If you find out the house you want has been on the market for over three months, ask your estate agent why they think it hasn't sold. It could suggest there is a problem you have missed or other buyers have spotted and avoided.

    3. When do the sellers have to move out?

    Ask your estate agent if the sellers have found a new home yet. If they have, they may want to sell as quickly as possible, and may even accept a lower offer from you.

    4. What is included in the sale?

    If you're buying a house, you need to know exactly what you are buying. You may have fallen in love with the garden and shed only to find that the owners are taking them to their new house! Make sure you find out exactly what fixtures and fittings are being taken and left behind.

    5. How many times has the property changed hands?

    If the property has had several owners within a short space of time, it could be an indication of a more serious problem with the house.

    6. How was the asking price decided?

    No one wants to pay more than they should for a house. A good estate agent will justify exactly why they chose the specific asking price. That being said, do your own research and compare the house you want to the price of other properties in the area and decide if you think the value is worth it.

    7. Is the property listed?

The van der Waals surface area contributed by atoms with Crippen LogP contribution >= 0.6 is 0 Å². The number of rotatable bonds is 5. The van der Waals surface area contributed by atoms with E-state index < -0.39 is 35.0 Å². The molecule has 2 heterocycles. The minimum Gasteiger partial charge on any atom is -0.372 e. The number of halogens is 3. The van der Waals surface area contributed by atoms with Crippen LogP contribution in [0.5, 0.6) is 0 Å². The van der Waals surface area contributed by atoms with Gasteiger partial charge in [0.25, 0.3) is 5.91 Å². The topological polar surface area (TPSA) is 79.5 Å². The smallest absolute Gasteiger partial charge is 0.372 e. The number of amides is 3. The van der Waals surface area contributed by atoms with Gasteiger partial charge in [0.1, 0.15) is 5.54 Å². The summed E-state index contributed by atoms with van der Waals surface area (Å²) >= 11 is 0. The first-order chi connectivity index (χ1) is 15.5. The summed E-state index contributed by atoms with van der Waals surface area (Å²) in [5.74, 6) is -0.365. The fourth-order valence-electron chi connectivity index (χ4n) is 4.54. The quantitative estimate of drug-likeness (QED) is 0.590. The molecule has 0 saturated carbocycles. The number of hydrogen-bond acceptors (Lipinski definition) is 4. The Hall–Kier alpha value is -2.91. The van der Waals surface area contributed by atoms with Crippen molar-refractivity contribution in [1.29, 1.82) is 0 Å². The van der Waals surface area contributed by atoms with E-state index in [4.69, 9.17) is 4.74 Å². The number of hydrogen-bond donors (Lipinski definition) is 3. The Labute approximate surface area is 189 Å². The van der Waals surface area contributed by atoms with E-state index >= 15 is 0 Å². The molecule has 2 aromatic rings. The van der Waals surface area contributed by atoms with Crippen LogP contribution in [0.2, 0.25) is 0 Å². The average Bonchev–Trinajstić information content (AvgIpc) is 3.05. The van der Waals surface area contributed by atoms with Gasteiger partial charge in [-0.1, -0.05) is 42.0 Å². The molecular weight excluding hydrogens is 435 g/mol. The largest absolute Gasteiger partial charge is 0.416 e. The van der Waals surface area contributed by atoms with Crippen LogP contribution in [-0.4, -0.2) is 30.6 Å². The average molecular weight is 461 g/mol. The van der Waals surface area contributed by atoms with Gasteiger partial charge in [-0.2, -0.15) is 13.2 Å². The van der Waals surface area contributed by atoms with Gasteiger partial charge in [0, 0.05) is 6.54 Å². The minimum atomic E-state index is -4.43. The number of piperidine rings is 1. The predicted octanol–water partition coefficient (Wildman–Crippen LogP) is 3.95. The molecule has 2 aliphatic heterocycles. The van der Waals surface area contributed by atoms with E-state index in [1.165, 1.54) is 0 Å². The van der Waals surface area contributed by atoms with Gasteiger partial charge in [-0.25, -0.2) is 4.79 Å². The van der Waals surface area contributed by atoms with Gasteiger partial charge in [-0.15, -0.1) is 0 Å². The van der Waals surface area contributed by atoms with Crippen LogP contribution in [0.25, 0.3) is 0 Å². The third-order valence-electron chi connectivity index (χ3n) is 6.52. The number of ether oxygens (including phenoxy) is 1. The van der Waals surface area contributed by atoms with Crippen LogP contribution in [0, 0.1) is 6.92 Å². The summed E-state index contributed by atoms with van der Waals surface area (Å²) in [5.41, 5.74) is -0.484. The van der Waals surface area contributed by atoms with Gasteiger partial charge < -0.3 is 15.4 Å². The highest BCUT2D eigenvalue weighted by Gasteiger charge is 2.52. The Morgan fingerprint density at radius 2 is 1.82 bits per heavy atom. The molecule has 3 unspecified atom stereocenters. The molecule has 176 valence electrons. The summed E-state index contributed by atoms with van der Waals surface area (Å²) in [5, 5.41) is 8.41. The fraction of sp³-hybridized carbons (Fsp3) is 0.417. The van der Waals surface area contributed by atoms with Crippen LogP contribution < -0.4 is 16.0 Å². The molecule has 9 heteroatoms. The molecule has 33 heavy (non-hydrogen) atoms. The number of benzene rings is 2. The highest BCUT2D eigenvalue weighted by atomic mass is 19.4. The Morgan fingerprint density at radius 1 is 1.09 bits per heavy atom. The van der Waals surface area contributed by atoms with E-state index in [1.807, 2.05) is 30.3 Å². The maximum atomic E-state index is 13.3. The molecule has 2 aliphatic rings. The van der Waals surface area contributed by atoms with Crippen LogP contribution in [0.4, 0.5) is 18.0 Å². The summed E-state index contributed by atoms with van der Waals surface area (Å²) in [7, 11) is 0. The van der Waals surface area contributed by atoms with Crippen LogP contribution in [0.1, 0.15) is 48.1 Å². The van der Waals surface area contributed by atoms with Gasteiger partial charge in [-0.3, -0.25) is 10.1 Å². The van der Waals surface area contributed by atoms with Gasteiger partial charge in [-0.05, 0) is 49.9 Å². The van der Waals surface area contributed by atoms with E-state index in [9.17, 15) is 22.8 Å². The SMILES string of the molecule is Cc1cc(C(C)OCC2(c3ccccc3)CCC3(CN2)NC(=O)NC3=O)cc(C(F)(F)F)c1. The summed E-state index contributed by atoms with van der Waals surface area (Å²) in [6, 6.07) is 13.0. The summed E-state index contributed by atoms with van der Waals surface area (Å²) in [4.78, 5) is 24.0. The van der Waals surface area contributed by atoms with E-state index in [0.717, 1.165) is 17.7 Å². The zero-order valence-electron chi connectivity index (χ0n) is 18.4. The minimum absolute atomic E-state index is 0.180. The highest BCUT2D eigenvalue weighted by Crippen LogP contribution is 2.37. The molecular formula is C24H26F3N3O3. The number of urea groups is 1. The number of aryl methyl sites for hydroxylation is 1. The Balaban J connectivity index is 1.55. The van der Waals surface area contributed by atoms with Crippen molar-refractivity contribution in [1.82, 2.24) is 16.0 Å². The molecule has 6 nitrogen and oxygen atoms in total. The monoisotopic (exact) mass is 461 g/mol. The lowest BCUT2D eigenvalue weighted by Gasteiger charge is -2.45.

Buying a listed property can restrict you if you had plans to renovate in the future. This applies to both the exterior as well as the interior in some cases. If the property is in a conservation area, find out what restrictions apply to it. Check out our guide on listed property surveys for what to expect from maintaining a listed house.

    8. Ask about the local neighbourhood

    The area you move to is just as important as the property. If you don't enjoy where you live, it's going to impact how much you enjoy living in your new home.

    Ask your estate agent about what the schools are like, crime rates, as well as the transport links. That being said, you should also do your own research and take a tour of the local parks, cafes, pubs and shopping centres to familiarise yourself.

    Download Your House Viewing Checklist

    Subscribe to Get our Free House Viewing Checklist
    Subscribe to our moving house newsletter & we'll send you our free room-by-room House Viewing Checklist

    Taking the Next Step

    We hope this house viewing checklist has fully prepared you for your flurry of viewings. By being fully prepared ahead of your viewing, you'll get the most out of your short time looking around you potential new home.

    When all is done and you've chosen your new home, remember to use Compare My Move to save time and money on your house removal costs. Just fill in a quick and easy form, and get connected with up to 6 professional removal companies. Save up to 70% on your house removal costs with Compare My Move.